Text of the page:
* International students are welcome to apply but must be able to fund the difference between UK and International fees for the duration of their studies.

Entry requirements

Entry requirements

  • Those who have a 1st or a 2.1 undergraduate degree in a relevant field are eligible.
  • Evidence of quantitative training is required. For example, AS or A level Maths, IB Standard or Higher Maths, or university level maths/statistics course.
  • Those who have a 2.2 and an additional Masters degree in a relevant field may be eligible.
  • Those who have a 2.2 and at least three years post-graduate experience in a relevant field may be eligible.
  • Those with degrees abroad (perhaps as well as postgraduate experience) may be eligible if their qualifications are deemed equivalent to any of the above.

For further information please contact MIBTP@warwick.ac.uk.

University English language requirements apply.

Informal enquiries

Informal enquiries

Application enquiries

You may find answers to your questions on the FAQs.

How to apply

How to apply

Select the project you want to apply for from the project options on the tab below. Alternatively you can simply apply to join the programme without choosing a project at the application stage.

Please apply using the guidelines below:

  1. Check your eligibility
  2. Complete and submit your Leicester PhD application using the Apply Button at the bottom of the page.* Select September 2022 in the drop down menu. (NB The online application will show Genetics regardless of the project you apply for. The academic department may change at the point of offer)
  3. Please notify MIBTP of your application by completing the online application notification form, ensuring that you upload a current CV to the form. This ensures that all applications are processed, especially if applying through a different department.
  4. Review the MIBTP Data Privacy Policy to understand how we process your personal data.

*In your Leicester PhD application please include:

  • Your A levels (or equivalent) including Maths - if all of your A levels are on one certificate please only upload it once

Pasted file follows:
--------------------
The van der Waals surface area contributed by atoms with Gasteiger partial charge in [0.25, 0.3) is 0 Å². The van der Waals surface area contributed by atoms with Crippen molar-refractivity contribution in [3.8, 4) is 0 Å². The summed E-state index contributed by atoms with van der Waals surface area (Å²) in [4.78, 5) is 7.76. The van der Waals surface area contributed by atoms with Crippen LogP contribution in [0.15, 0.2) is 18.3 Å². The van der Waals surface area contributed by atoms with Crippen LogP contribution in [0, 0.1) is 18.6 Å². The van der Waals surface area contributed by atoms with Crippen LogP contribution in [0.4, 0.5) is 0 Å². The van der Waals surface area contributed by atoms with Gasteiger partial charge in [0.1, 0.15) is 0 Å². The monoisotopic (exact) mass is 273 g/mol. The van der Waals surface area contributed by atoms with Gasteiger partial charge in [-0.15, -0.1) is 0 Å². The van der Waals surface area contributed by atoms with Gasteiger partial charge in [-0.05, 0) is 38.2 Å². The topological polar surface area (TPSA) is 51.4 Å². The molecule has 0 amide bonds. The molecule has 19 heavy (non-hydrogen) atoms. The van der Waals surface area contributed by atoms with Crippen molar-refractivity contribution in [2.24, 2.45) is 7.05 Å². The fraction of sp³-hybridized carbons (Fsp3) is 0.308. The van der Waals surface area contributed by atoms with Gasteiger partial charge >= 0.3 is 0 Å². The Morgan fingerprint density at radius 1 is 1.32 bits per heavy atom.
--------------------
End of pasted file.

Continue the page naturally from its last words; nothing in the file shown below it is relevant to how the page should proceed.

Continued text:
• Degree level study including study not yet completed. Upload copies of all transcripts and degree certificates if available
  • CV
  • In the personal statement section explain why you would like to study for a PhD and why you are applying for MIBTP funding. Articulate your case in light of your academic and/or professional experience, including extracurricular courses, activities, placements, etc. you might have attended
  • If you are applying to a specific project (or projects) enter the name of the primary supervisor/s in the Supervisor Section and add the title of the project (or projects) in the Proposed project title section ( you do not need to include a research proposal)
  • If you are applying to the program without choosing a specific project
    • enter PROGRAM in the Proposed supervisor section 
    • In the Proposed project title/ Studentship title section indicate the area of research that meets your interests, i.e:
      • Sustainable Agriculture and Food
      • Renewable Resources and Clean Growth
      • Understanding the Rules of Life
      • Integrated Understanding of Health
  • In the reference section please enter the contact details of your two academic referees in the boxes provided or upload letters of reference if already available.
  • In the funding section of the application select STUDENTSHIP. In the drop down menu select BBSRC MIBTP

Interview dates to be confirmed.

Eligibility

Eligibility

Residence requirements for all MIBTP studentships

From the 2021/22 academic year UK Research and Innovation (UKRI) funding is open to both UK and International research students as detailed on the UKRI website.

Awards for both UK residents and International applicants cover UK tuition fees and provide a stipend at the standard UKRI rate to support living costs.

UKRI funding will not cover international fees. Funding for this may be available from other sources but specific guidance on this is currently not available. Please watch out for updated information on our website. UKCISA provides information on tuition fees to help you assess your fee status.

Home / UK students 

To be classed as a home student, candidates must meet the following criteria:

  • Be a UK National (meeting residency requirements), or
  • Have settled status, or
  • Have pre-settled status (meeting residency requirement) or,
  • Have indefinite leave to remain or enter

See the full eligibility criteria for further information.

International students

  • Students who do not meet the criteria for home / UK student, above, would be classed as an international student.
  • International students will need to be able to fund the difference between UK and International fees for the duration of study